Sweden hosts football’s alternative World Cup

In a world of millionaire footballers with celebrity girlfriends and fancy cars, its easy to forget the true meaning of the sport. But in northern Sweden, a world cup with a difference has united different indigenous peoples and unrecognised territories f

North of the Arctic Circle, where there are 24 hours of daylight for months at a time lies the small Swedish town of Yereval.

Normally people come to enjoy the beautiful scenery, but for one week only they’re there for the beautiful game.

The town is hosting the Viva World Cup – a competition designed to bring together teams from indigenous ethnic groups and unrecognised territories.  None of them are members of FIFA.

Christian Michelise, Chairman of VIVA World Cup, said: “The idea is to make the people meet and to have a football rendezvous every two years with people from other countries and continents, to know them, to keep their stories and their past.”

But with proud heritages to protect, it’s been much more than just a kick about. And after a week of tough competition honours were finally up for grabs.

Hosts, the Sami people from Sweden, stormed to victory in the women’s competition with an 11-1 thrashing of Iraqi Kurdistan, while the men’s team took third place with a 3-1 win over the same opponents.

Despite the defeats the Kurdish sports minister hailed the tournament a great success.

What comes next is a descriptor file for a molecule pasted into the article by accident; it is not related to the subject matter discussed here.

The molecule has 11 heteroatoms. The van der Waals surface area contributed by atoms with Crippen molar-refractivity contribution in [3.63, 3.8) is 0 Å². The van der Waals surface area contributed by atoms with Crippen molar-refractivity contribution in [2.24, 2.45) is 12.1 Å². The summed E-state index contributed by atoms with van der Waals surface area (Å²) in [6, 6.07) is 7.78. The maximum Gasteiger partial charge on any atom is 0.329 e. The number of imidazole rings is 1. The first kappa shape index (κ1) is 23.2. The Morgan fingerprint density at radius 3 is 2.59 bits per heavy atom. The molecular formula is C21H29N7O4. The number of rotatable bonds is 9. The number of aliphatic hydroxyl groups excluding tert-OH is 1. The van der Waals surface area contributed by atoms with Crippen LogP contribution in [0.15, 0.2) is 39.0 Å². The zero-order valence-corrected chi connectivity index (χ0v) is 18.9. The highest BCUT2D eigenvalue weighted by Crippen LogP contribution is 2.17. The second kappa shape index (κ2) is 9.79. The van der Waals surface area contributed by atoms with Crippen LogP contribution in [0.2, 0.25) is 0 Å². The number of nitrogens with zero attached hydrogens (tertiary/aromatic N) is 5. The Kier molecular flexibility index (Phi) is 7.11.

“It’s created a very positive response here in Samiland, and the rest of Sweden, and also in Kurdistan region at home because it’s our first international direct tournament, in the name of the Kurdistan region and with the Kurdistan flag,” Taha Barwary said.

But the big prize was still at stake as the Northern Italian Padania team faced an Aramean Syriac team drawn from across the Middle East for the world cup. The Padanians had breezed to the final, easily winning all their previous matches but not without controversy. 

Organisers had said they wanted to keep politics out of the tournament but Padania were openly backed by Italy’s Northern League party, which wants autonomy for their region. And leader Umberto Bosse was hoping the tournament would have far reaching consequences.

‘It will help our cause if it brings more attention to our fight for freedom,’ Bosse said.

And his team were doing their best to make headlines sealing a 2-0 win to become the second ever Viva World Cup winners.